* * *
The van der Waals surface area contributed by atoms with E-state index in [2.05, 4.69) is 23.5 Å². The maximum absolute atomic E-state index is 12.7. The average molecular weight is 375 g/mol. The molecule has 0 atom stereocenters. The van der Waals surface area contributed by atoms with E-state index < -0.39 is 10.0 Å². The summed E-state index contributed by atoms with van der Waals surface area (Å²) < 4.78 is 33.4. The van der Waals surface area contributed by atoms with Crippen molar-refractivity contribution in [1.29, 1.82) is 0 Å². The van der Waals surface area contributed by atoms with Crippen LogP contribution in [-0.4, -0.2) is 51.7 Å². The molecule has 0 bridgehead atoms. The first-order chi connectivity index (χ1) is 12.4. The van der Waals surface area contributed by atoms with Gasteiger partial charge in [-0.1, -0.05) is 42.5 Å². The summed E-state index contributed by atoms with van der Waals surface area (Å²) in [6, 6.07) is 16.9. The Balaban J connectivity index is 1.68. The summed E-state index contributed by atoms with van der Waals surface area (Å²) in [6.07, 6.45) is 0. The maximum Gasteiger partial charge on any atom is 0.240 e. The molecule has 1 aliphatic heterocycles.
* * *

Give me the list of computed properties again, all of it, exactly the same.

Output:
The van der Waals surface area contributed by atoms with E-state index in [2.05, 4.69) is 23.5 Å². The maximum absolute atomic E-state index is 12.7. The average molecular weight is 375 g/mol. The molecule has 0 atom stereocenters. The van der Waals surface area contributed by atoms with E-state index < -0.39 is 10.0 Å². The summed E-state index contributed by atoms with van der Waals surface area (Å²) < 4.78 is 33.4. The van der Waals surface area contributed by atoms with Crippen molar-refractivity contribution in [1.29, 1.82) is 0 Å². The van der Waals surface area contributed by atoms with Crippen LogP contribution in [-0.4, -0.2) is 51.7 Å². The molecule has 0 bridgehead atoms. The first-order chi connectivity index (χ1) is 12.4. The van der Waals surface area contributed by atoms with Gasteiger partial charge in [-0.1, -0.05) is 42.5 Å². The summed E-state index contributed by atoms with van der Waals surface area (Å²) in [6, 6.07) is 16.9. The Balaban J connectivity index is 1.68. The summed E-state index contributed by atoms with van der Waals surface area (Å²) in [6.07, 6.45) is 0. The maximum Gasteiger partial charge on any atom is 0.240 e. The molecule has 1 aliphatic heterocycles.